The genuine creative genius is someone who is dissatisfied with merely habitual assent to widely held beliefs; thus t...

Paige on September 13, 2015

Help!

Would love an explanation for this one! Thanks!

2 Replies

Melody on September 15, 2015

This is a strengthen with sufficient premise question. Remember that a sufficient premise is sufficient for a conclusion, if and only if the existence of the premise guarantees or brings about the existence of the conclusion. Therefore, we need to find the premise that 100% guarantees the conclusion. The way you want to attack these answer choices is two-pronged. Ask yourself, does it strengthen? If it doesn't, then cross it out and continue to the next answer choice. If it does strengthen, however, then ask yourself whether or not the premise guarantees the conclusion.

Conclusion: "thus these rare innovators tend to anger the majority."

Why? We are told that the genuine creative genius is one who is not satisfied with habitual assent to widely held beliefs and those who are not satisfied with this tend to seek out controversy. And, we are told that controversy seekers enjoy demonstrating the falsehood of popular viewpoints.

What's the issue? We have a huge leap from being a genuine creative genius to angering the majority. We need information that can help us bridge the gap.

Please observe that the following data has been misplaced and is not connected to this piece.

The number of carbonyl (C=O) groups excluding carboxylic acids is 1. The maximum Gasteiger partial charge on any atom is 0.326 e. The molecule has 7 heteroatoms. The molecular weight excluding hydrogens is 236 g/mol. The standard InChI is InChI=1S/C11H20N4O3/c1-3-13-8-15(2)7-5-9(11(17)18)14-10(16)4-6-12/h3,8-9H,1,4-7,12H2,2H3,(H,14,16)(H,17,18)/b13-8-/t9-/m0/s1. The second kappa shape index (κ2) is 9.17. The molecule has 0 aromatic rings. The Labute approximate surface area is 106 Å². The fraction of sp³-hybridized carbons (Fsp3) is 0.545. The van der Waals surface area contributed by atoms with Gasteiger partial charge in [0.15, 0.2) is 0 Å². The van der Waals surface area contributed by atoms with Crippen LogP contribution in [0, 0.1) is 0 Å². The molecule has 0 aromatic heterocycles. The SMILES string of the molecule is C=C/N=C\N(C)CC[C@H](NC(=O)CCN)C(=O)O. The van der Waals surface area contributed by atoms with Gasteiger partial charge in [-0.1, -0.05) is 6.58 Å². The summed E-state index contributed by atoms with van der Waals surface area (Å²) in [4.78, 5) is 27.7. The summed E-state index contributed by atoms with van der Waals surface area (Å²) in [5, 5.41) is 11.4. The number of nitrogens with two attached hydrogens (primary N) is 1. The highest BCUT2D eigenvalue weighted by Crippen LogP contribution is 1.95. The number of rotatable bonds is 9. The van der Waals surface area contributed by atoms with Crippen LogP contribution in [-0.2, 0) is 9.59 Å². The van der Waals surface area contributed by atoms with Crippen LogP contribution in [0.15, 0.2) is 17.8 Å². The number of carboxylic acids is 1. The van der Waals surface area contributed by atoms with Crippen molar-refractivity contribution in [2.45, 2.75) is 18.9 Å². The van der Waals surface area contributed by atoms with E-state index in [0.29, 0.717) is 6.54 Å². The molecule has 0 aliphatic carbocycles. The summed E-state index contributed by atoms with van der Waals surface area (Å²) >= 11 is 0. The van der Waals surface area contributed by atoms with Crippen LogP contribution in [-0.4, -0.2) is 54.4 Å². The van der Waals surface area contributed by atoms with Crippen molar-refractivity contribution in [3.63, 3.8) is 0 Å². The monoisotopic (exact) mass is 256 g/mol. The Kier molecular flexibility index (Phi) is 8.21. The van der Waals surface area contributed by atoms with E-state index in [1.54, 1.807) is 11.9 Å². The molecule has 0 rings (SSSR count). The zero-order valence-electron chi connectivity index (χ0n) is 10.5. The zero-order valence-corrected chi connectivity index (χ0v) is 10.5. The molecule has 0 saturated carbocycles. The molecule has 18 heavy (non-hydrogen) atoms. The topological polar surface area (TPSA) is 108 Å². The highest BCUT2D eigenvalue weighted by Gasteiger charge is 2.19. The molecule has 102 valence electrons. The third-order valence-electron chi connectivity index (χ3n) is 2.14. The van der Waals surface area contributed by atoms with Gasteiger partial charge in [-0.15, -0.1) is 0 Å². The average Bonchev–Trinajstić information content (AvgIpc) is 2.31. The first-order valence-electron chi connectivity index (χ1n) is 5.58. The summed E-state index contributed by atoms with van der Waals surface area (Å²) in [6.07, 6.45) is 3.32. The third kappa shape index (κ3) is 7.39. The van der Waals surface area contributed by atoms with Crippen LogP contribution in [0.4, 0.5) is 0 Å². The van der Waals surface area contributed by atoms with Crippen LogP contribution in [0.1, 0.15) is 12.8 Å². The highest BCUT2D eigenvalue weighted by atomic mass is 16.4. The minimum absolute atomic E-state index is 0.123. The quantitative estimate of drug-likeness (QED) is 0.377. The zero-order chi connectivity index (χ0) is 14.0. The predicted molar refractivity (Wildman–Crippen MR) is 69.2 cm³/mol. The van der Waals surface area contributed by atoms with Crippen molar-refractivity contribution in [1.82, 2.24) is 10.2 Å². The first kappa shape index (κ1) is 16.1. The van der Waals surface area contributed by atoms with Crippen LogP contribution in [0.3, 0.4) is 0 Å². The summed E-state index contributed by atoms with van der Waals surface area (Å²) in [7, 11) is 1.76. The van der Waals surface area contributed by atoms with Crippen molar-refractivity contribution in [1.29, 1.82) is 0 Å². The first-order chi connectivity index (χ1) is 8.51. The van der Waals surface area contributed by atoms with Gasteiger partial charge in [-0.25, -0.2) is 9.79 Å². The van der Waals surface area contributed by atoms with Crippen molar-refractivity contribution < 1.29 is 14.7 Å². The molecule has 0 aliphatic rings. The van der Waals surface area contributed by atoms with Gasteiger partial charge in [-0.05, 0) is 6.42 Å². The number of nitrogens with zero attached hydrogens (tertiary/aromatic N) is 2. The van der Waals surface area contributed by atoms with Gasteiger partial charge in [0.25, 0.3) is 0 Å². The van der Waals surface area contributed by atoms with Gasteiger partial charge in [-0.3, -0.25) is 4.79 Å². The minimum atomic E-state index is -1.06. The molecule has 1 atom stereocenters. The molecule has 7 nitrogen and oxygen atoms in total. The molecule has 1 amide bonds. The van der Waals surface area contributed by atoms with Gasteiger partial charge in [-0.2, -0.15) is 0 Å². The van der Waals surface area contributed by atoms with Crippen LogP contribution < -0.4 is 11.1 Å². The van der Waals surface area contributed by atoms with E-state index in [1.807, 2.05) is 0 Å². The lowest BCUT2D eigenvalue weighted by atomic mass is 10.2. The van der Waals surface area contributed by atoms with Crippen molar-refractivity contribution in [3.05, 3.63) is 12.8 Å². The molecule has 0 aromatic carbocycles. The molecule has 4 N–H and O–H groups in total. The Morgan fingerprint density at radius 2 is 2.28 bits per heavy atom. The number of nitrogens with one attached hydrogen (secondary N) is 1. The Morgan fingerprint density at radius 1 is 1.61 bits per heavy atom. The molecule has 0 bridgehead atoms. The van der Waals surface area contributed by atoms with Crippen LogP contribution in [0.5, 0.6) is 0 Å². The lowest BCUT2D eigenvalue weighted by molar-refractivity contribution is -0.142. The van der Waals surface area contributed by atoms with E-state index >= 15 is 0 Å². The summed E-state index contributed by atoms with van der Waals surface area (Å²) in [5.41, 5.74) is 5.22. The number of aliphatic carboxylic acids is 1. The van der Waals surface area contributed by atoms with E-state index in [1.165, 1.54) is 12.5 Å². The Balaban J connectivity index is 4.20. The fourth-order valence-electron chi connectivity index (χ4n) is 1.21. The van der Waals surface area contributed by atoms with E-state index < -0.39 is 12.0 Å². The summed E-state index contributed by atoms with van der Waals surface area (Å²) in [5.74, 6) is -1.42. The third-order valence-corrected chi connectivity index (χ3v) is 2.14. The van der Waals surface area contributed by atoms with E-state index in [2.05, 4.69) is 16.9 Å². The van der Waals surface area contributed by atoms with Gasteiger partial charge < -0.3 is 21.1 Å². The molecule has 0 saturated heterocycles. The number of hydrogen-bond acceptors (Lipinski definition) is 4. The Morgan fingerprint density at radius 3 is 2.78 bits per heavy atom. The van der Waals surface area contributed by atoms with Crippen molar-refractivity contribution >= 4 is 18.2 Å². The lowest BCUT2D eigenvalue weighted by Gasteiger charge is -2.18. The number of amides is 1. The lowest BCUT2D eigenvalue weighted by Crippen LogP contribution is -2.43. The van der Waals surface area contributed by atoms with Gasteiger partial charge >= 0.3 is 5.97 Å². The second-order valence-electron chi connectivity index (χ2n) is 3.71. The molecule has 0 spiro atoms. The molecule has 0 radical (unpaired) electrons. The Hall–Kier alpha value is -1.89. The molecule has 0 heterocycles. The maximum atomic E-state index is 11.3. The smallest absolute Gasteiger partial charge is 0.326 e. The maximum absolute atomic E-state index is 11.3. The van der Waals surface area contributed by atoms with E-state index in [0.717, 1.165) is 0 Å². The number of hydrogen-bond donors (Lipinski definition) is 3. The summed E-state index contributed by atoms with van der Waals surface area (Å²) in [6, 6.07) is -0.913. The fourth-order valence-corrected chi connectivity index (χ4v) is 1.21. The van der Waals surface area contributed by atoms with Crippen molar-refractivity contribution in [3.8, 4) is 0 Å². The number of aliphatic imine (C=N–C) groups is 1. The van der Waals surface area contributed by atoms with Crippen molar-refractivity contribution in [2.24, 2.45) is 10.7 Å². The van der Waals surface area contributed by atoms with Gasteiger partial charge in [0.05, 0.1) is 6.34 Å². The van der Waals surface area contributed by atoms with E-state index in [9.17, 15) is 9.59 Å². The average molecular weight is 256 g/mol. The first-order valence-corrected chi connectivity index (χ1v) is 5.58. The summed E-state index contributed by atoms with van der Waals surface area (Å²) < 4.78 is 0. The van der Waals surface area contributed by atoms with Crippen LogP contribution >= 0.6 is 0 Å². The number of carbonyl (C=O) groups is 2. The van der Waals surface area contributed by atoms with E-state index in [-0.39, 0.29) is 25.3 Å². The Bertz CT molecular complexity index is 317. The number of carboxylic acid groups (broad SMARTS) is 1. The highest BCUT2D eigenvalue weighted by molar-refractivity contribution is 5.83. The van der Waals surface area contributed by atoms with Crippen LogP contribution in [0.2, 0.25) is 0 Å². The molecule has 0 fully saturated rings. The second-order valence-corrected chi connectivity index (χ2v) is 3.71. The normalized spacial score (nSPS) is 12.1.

First thing first, let's diagram:

"The genuine creative genius is someone who is dissatisfied with merely habitual assent to widely held belief,"

So: if you are a genuine creative, then you are dissatisfied with merely habitual assent to widely held beliefs.

P1: GCG ==> not SHAWB
SHAWB ==> not GCG

"Those who are dissatisfied with merely habitual assent to widely held beliefs tend to seek out controversy,"

So: if you are dissatisfied with merely habitual assent to widely held beliefs, then you tend to seek out controversy.

P2: not SHAWB ==> SOC
not SOC ==> SHAWB

"controversy seekers enjoy demonstrating the falsehood of popular viewpoints."

So: if you are a controversy seeker, then you enjoy demonstrating the falsehood of popular viewpoints.

P3: SOC ==> EDFPV
not EDFPV ==> not SOC

"thus these rare innovators (genuine creative genius's) tend to anger the majority."

C: GCG ==> TAM
not TAM ==> not GCG

Our correct answer will most likely connect "EDFPV" with "TAM."

That is exactly what answer choice (B) does: "People who enjoy demonstrating the falsehood of popular viewpoints anger the majority."

(B): EDFPV ==> TAM
not TAM ==> not EDFPV

We can also see that answer choice (B) guarantees the conclusion of the argument by connecting P1 to P2 to P3 to (B) like so: GCG ==> not SHAWB ==> SOC ==> EDFPV ==> TAM to conclude that GCG ==> TAM, which is the conclusion.

Thus, answer choice (B) is the correct answer.

Hope that helps! Please let us know if you have any other questions.

on October 30, 2017

Thank you, can you help me understand why EDFPV----> ATM must be correct? Seems like the other way around could solve as well ATM---->EDFPV. Whenever I have 2 statements in which both have Sufficient condition in common I am confused as to what order they can/should show up in.